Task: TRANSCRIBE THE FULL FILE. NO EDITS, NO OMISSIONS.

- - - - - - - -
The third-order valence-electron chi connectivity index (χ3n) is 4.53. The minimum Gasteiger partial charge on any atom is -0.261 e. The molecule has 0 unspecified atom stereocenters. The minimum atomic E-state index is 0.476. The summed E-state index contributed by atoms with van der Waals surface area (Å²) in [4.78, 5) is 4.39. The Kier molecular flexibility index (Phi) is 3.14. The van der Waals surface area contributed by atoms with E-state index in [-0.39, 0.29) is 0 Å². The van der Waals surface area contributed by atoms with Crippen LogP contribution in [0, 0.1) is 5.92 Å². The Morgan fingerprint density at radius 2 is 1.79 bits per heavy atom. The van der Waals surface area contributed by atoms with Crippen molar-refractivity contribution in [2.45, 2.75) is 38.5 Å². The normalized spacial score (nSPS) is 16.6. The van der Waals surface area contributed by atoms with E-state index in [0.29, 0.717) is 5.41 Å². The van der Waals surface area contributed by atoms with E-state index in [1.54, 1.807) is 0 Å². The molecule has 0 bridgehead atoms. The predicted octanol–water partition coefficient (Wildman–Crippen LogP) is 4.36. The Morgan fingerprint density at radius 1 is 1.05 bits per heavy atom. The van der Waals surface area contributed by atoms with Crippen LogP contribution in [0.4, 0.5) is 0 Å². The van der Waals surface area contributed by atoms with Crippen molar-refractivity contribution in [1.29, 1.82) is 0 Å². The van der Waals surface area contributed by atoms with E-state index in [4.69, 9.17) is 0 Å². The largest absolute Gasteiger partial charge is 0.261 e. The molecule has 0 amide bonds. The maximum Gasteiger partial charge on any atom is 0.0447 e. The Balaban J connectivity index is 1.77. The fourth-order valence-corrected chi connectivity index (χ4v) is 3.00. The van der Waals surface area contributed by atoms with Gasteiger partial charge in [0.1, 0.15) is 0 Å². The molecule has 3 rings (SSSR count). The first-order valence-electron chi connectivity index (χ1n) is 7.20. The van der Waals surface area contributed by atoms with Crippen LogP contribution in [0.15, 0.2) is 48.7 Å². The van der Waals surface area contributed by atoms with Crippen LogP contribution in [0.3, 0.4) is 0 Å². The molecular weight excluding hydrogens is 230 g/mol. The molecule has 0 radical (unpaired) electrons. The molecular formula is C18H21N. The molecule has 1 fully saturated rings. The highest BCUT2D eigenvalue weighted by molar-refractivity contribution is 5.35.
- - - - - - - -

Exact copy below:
The third-order valence-electron chi connectivity index (χ3n) is 4.53. The minimum Gasteiger partial charge on any atom is -0.261 e. The molecule has 0 unspecified atom stereocenters. The minimum atomic E-state index is 0.476. The summed E-state index contributed by atoms with van der Waals surface area (Å²) in [4.78, 5) is 4.39. The Kier molecular flexibility index (Phi) is 3.14. The van der Waals surface area contributed by atoms with E-state index in [-0.39, 0.29) is 0 Å². The van der Waals surface area contributed by atoms with Crippen LogP contribution in [0, 0.1) is 5.92 Å². The Morgan fingerprint density at radius 2 is 1.79 bits per heavy atom. The van der Waals surface area contributed by atoms with Crippen molar-refractivity contribution in [2.45, 2.75) is 38.5 Å². The normalized spacial score (nSPS) is 16.6. The van der Waals surface area contributed by atoms with E-state index in [0.29, 0.717) is 5.41 Å². The van der Waals surface area contributed by atoms with E-state index in [1.54, 1.807) is 0 Å². The molecule has 0 bridgehead atoms. The predicted octanol–water partition coefficient (Wildman–Crippen LogP) is 4.36. The Morgan fingerprint density at radius 1 is 1.05 bits per heavy atom. The van der Waals surface area contributed by atoms with Crippen LogP contribution in [0.4, 0.5) is 0 Å². The van der Waals surface area contributed by atoms with Crippen molar-refractivity contribution in [1.29, 1.82) is 0 Å². The van der Waals surface area contributed by atoms with E-state index in [4.69, 9.17) is 0 Å². The largest absolute Gasteiger partial charge is 0.261 e. The molecule has 0 amide bonds. The maximum Gasteiger partial charge on any atom is 0.0447 e. The Balaban J connectivity index is 1.77. The fourth-order valence-corrected chi connectivity index (χ4v) is 3.00. The van der Waals surface area contributed by atoms with Gasteiger partial charge in [0.1, 0.15) is 0 Å². The molecule has 3 rings (SSSR count). The first-order valence-electron chi connectivity index (χ1n) is 7.20. The van der Waals surface area contributed by atoms with Crippen LogP contribution in [0.15, 0.2) is 48.7 Å². The van der Waals surface area contributed by atoms with Crippen LogP contribution in [0.3, 0.4) is 0 Å². The molecular weight excluding hydrogens is 230 g/mol. The molecule has 0 radical (unpaired) electrons. The molecular formula is C18H21N. The molecule has 1 fully saturated rings. The highest BCUT2D eigenvalue weighted by molar-refractivity contribution is 5.35.